Babies born to mothers who did not finish high school, possibly due to socioeconomic stress, are more likely to be born with decreased chromosome protection, according to research published in the Journal of Perinatology.

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Babies whose mothers did not finish high school may have additional health risks.

The ends of chromosomes are capped and protected by molecules called telomeres. Telomeres have been likened to the “plastic tips of shoelaces,” and are repeating units of DNA at the ends of chromosomes.

They act as buffers against the loss of protein-coding DNA during cell division.

Shortened telomere length is a feature of cellular aging associated with shorter lifespan in adults, and increased risk for diabetes, obesity and cancer.

While telomere shortening happens naturally with aging, research indicates that psychological and biological stress speed up the process.

Previous studies have shown that the length of telomeres in newborns varies, possibly due to genetic ancestry and stress factors, such as the mother smoking, using drugs or lacking nutrition during pregnancy.

A team at the University of Sydney in Australia found that very young children with shorter telomeres were more likely to have increased arterial thickness, an early sign of vascular disease, by the time they were 8 years old.

The current study, led by Dr. Janet Wojcicki, associate professor of pediatrics at the University of California-San Francisco (UCSF), is part of an ongoing longitudinal study tracking several hundred Latino children from the womb to adolescence and beyond. The study is investigating the impact of genetic, hormonal and environmental factors on the children’s risk of developing chronic diseases that are prevalent in the community.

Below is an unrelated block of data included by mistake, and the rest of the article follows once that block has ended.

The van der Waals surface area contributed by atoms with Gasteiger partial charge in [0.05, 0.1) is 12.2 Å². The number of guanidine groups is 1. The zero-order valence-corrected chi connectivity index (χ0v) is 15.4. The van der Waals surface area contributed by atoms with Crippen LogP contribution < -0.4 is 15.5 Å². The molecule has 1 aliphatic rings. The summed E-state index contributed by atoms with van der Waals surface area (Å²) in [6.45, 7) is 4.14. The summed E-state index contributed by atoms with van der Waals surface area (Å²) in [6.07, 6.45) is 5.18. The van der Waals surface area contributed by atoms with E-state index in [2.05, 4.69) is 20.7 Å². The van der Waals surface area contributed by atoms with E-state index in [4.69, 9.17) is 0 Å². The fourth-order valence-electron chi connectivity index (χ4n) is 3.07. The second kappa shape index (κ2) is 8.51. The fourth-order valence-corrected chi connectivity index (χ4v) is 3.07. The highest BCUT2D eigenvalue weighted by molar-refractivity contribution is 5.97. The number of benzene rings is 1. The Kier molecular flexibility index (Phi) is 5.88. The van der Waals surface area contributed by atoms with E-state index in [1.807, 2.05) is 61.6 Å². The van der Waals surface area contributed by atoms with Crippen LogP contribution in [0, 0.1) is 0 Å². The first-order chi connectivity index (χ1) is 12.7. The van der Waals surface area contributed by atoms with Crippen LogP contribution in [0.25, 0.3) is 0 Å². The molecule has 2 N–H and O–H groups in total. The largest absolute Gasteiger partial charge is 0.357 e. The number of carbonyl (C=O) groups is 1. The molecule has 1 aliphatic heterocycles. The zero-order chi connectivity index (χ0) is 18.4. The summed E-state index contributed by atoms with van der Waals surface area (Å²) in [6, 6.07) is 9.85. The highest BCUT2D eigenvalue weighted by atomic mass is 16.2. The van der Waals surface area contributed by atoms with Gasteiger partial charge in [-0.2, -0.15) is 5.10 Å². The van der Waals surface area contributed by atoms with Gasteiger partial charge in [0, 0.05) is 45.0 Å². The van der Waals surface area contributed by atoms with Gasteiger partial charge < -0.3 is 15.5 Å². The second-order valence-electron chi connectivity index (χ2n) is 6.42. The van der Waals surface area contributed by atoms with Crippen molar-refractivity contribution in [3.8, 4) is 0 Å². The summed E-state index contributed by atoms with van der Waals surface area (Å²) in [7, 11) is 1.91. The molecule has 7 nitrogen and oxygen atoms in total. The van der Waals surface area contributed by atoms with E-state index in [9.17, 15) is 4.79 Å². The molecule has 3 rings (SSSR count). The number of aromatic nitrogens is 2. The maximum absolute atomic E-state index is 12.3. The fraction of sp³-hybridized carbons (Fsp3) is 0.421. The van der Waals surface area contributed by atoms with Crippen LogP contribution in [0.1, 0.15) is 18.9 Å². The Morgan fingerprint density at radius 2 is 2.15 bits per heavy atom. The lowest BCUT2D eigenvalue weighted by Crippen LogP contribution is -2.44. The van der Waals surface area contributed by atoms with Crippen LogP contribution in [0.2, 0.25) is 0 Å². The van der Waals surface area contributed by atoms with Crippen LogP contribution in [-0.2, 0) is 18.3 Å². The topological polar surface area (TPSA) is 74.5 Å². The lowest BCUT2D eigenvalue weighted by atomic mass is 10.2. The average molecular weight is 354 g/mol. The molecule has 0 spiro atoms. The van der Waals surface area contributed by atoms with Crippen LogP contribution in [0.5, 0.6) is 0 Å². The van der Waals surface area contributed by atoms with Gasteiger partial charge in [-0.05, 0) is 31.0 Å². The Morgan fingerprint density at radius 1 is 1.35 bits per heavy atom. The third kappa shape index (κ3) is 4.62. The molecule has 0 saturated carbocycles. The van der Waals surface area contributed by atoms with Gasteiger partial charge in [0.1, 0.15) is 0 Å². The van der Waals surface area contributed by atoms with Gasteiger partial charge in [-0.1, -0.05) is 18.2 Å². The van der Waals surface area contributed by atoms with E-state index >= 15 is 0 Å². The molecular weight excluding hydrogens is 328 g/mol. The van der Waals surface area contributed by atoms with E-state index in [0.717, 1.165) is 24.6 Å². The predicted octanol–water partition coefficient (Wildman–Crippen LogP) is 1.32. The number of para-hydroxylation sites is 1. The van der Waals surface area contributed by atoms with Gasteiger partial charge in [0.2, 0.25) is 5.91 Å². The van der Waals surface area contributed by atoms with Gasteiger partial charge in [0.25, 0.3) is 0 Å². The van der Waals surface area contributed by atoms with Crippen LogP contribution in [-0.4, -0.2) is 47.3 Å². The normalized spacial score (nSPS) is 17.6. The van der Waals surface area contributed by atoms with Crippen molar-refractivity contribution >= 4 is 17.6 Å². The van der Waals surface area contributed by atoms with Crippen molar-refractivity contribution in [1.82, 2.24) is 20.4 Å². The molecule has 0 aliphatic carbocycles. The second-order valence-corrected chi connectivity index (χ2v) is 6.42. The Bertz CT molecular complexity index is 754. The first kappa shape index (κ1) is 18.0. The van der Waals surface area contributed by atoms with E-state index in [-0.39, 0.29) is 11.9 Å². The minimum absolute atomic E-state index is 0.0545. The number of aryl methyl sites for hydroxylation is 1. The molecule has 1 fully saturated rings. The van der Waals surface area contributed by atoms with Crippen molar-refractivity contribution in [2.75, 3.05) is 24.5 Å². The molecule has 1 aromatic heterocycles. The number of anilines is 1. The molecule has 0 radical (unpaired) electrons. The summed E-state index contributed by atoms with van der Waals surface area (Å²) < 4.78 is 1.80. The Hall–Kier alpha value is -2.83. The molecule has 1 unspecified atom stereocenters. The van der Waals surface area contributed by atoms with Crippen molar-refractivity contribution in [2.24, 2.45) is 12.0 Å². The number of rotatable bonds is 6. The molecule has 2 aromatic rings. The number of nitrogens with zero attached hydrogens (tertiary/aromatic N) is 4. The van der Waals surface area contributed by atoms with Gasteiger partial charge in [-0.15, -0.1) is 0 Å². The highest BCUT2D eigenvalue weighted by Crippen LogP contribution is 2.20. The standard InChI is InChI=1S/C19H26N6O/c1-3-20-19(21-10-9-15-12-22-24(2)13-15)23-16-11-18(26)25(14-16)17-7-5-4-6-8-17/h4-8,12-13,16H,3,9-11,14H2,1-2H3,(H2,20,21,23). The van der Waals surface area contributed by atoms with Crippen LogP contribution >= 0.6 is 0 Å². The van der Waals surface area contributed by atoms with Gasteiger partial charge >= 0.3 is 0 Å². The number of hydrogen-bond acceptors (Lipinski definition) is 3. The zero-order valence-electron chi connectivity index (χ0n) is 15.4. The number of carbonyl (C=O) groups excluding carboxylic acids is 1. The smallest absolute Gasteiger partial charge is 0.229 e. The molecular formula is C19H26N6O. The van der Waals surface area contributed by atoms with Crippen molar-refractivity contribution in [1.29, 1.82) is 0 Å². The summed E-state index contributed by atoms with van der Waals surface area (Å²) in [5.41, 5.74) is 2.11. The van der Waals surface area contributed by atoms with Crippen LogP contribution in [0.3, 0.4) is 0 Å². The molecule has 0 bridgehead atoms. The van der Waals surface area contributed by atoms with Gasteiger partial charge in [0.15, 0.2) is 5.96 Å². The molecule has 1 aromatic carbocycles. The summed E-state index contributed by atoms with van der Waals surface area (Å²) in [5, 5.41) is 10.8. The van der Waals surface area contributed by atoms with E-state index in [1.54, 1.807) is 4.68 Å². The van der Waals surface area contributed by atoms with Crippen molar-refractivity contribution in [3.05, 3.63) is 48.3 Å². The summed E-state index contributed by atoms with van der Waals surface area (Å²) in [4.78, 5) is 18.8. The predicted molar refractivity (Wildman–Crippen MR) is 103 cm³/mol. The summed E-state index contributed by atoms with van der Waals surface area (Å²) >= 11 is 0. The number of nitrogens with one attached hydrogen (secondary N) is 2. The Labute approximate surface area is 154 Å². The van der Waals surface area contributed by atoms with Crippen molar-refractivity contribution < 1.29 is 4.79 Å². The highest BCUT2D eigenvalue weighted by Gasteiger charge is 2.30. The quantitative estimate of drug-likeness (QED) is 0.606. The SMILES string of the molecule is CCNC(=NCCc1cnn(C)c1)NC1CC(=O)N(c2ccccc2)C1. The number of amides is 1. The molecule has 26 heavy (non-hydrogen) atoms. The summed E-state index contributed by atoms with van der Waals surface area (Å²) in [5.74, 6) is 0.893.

The team recruited expectant Latina mothers from Zuckerberg San Francisco General Hospital’s prenatal clinics from 2012-13 and took cord blood samples from 54 infants at birth.

Telomere length in the newborns’ immune cells was analyzed. The researchers then looked at correlations with a range of health and sociodemographic factors, including maternal education level, ethnicity, prenatal body mass index (BMI), maternal and paternal age, the child’s sex, gestational age, birth weight and head circumference.

Two factors correlated with cord blood telomere length: male babies’ telomeres were 5-6% shorter than those of females; and infants whose mothers had not graduated from high school had telomeres 5-6% shorter than infants of mothers with diplomas.

This contrasts with previous studies that found no gender differences in telomere length. This may be because of the study’s focus on genetically similar women of Mexican and Central American origin.

Dr. Wojcicki believes this is the first study suggesting that a mother’s education affects her child at cellular level from birth and that children whose mothers do not have the chance for a good education may be disadvantaged right from the start.

She says:

The fact that we found an effect of maternal education on cellular health when infants are essentially still in the womb emphasizes the importance of access to education, particularly for at-risk families. Recently there’s been so much focus on quality preschool education, which is wonderful, but if children are already disadvantaged at birth by their mother’s education level, then we need to think about providing resources even earlier in the pipeline to mothers and families.”

Senior coauthor, Elissa Epel PhD, says that while we know that a woman’s educational level impacts her child’s health for biological, behavioral and social reasons, these findings may indicate a mechanism for socioeconomic disparities to be passed on to the next generation.

Researchers say that limitations include the small sample size and restriction to a specific group of Latina women, and they recommend further research with more participants to determine the broader clinical significance of shorter telomeres at birth and understand whether this tracks through adulthood.

For coauthor Rebecca Olveda, the result raises the question of whether well-known gender differences in health and mortality risk in adulthood are influenced by biological differences already present at birth.

The authors hope the findings will contribute to breaking the cycle of poverty and chronic disease experienced by immigrant communities in the US.

Medical News Today reported earlier this year that telomere patterns may indicate a risk of cancer later in life.